You have already been informed about the nine daughters of Kardama Muni, who were handed over to nine different sages. I shall now describe the descendants of those nine daughters. Please hear from me.
The Third Canto has already described how Kardama Muni begot nine daughters in Devahūti and how all the daughters were later handed over to great sages like Marīci, Atri and Vasiṣṭha.
patnī marīces tu kalā
suṣuve kardamātmajā
kaśyapaṁ pūrṇimānaṁ ca
yayor āpūritaṁ jagat
patnī—wife; marīceḥ—of the sage named Marīci; tu—also; kalā—named Kalā; suṣuve—gave birth; kardama-ātmajā—daughter of Kardama Muni; kaśyapam—of the name Kaśyapa; pūrṇimānam ca—and of the name Pūrṇimā; yayoḥ—by whom; āpūritam—spread all over; jagat—the world.
Kardama Muni’s daughter Kalā, who was married to Marīci, gave birth to two children, whose names were Kaśyapa and Pūrṇimā. Their descendants are spread all over the world.
pūrṇimāsūta virajaṁ
viśvagaṁ ca parantapa
devakulyāṁ hareḥ pāda-
śaucād yābhūt sarid divaḥ
pūrṇimāPūrṇimā; asūta—begot; virajam—a son named Viraja; viśvagam ca—and named Viśvaga; param-tapa—O annihilator of enemies; devakulyām—a daughter named Devakulyā; hareḥ—of the Supreme Personality of Godhead; pāda-śaucāt—by the water which washed His lotus feet; —she; abhūt—became; sarit divaḥ—the transcendental water within the banks of the Ganges.
My dear Vidura, of the two sons, Kaśyapa and Pūrṇimā, Pūrṇimā begot three children, namely Viraja, Viśvaga and Devakulyā. Of these three, Devakulyā was the water which washed the lotus feet of the Personality of Godhead and which later on transformed into the Ganges of the heavenly planets.
Of the two sons Kaśyapa and Pūrṇimā, herein Pūrṇimā’s descendants are described. An elaborate description of these descendants will be given in the Sixth Canto. lt is also understood herein that Devakulyā is the presiding deity of the River Ganges, which comes down from the heavenly planets to this planet and is accepted to be sanctified because it touched the lotus feet of the Supreme Personality of Godhead, Hari.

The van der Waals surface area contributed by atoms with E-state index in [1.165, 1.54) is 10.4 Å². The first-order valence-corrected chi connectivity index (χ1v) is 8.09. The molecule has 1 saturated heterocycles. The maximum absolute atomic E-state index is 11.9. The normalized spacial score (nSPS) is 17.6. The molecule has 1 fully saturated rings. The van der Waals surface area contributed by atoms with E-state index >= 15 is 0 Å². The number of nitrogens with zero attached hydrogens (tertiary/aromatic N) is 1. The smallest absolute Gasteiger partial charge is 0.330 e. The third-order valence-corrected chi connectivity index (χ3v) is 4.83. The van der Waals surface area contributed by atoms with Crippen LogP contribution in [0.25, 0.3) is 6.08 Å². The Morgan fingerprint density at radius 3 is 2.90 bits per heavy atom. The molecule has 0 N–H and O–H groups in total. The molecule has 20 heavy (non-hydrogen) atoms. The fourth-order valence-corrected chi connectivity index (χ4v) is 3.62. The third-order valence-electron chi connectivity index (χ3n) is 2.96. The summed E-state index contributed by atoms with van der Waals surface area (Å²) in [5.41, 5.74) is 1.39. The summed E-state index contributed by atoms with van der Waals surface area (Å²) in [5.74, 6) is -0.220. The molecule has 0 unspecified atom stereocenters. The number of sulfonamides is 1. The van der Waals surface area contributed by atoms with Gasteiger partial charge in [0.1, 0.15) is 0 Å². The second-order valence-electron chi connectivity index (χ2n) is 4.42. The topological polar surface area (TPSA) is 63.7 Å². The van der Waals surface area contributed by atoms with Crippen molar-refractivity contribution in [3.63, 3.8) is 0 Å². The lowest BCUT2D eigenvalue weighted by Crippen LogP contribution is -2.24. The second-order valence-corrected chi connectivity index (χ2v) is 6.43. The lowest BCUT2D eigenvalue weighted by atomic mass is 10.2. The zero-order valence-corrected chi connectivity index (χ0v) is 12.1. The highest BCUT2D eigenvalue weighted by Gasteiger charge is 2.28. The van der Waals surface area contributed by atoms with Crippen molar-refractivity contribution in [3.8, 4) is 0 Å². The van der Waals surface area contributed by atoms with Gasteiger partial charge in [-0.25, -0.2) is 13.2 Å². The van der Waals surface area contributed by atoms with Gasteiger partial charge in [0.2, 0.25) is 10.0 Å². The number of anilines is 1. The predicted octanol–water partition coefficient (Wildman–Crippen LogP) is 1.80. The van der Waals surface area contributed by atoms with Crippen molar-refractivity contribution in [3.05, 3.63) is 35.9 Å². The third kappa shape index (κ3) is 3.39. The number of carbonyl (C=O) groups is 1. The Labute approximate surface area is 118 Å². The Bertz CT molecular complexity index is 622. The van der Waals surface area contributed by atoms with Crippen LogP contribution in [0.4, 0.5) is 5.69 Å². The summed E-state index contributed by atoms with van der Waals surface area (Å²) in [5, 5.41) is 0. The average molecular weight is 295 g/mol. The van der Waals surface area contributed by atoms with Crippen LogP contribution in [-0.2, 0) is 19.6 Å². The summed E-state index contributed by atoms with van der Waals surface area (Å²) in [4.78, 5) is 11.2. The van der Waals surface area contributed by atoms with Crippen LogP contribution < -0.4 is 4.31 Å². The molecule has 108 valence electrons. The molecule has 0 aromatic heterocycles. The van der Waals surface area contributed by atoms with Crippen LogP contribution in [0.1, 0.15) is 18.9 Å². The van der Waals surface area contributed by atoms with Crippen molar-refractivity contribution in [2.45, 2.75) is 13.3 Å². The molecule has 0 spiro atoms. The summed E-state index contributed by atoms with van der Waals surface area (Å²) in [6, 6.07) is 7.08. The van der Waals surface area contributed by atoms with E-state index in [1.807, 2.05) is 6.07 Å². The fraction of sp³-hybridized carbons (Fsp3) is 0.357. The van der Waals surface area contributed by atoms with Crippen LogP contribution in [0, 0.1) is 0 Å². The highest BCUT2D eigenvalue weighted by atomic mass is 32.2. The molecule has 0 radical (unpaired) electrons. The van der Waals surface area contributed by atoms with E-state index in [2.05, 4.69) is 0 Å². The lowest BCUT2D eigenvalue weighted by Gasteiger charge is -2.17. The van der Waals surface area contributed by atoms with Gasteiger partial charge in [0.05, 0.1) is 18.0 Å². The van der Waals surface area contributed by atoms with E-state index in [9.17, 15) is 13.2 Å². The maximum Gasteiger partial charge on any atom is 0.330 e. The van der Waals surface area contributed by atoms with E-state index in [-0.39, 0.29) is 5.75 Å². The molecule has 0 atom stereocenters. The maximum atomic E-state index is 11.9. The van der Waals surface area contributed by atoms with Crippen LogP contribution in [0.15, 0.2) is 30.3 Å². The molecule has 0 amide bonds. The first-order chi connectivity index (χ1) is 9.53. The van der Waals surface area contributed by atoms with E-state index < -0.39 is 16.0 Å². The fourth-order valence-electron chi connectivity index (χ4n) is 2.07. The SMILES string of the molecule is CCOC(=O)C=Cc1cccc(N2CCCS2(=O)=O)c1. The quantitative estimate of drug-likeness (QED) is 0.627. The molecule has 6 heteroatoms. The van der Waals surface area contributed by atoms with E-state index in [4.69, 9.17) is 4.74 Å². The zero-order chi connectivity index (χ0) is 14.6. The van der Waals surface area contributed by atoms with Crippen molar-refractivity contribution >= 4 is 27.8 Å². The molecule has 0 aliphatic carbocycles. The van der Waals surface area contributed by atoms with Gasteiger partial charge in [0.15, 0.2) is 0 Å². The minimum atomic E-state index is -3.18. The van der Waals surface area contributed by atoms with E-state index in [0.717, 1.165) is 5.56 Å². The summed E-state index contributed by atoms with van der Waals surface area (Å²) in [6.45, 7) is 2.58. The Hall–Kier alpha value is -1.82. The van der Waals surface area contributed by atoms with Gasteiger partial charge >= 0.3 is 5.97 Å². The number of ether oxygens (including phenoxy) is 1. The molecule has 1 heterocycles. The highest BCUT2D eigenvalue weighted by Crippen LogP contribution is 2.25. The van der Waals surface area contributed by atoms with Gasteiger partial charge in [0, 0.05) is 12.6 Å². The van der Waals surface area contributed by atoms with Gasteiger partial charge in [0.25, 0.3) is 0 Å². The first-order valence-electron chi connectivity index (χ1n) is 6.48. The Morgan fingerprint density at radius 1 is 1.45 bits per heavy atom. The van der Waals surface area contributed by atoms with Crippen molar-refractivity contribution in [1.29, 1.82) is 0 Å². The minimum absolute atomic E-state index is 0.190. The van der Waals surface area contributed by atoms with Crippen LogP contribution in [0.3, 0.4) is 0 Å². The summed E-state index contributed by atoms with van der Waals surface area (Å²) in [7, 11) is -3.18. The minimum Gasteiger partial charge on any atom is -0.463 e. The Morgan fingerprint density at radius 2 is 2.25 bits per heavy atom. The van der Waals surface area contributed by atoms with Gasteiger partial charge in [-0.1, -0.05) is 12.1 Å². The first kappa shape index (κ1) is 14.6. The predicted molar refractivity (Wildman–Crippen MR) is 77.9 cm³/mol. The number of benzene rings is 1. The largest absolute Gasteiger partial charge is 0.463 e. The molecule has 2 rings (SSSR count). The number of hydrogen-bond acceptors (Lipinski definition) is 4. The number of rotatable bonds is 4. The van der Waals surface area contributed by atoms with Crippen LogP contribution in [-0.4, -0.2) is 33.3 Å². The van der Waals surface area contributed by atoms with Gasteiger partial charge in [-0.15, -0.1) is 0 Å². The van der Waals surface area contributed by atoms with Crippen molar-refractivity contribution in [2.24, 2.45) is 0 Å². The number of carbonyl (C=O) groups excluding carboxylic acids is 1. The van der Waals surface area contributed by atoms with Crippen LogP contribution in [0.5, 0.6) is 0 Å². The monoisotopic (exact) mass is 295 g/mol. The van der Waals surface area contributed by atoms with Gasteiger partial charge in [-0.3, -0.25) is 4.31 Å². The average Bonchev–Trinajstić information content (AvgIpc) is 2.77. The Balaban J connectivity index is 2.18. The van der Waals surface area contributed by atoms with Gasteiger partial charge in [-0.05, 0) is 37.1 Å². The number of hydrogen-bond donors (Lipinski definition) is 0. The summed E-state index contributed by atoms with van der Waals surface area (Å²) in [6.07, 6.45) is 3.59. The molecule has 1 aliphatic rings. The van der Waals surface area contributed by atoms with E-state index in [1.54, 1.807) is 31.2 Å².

atreḥ patny anasūyā trīñ
jajñe suyaśasaḥ sutān
dattaṁ durvāsasaṁ somam
atreḥ—of Atri Muni; patnī—wife; anasūyā—named Anasūyā; trīn—three; jajñe—bore; su-yaśasaḥ—very famous; sutān—sons; dattam—Dattātreya; durvāsasam—Durvāsā; somamSoma (the moon-god); ātma—the Supersoul; īśa—Lord Śiva; brahma—Lord Brahmā; sambhavān—incarnations of.
Anasūyā, the wife of Atri Muni, gave birth to three very famous sons—Soma, Dattātreya and Durvāsā—who were partial representations of Lord Viṣṇu, Lord Śiva and Lord Brahmā. Soma was a partial representation of Lord Brahmā, Dattātreya was a partial representation of Lord Viṣṇu, and Durvāsā was a partial representation of Lord Śiva.
In this verse we find the words ātma-īśa-brahma-sambhavān. Ātma means the Supersoul, or Viṣṇu, īśa means Lord Śiva, and brahma means the four-headed Lord Brahmā. The three sons born of Anasūyā—Dattātreya, Durvāsā and Soma—were born as partial representations of these three demigods. Ātma is not in the category of the demigods or living entities because He is Viṣṇu; therefore He is described as vibhinnāṁśa-bhūtānām. The Supersoul, Viṣṇu, is the seed-giving father of all living entities, including Brahmā and Lord Śiva. Another meaning of the word ātma may be accepted in this way: the principle who is the Supersoul in every ātma, or, one may say, the soul of everyone, became manifested as Dattātreya, because the word aṁśa, part and parcel, is used here.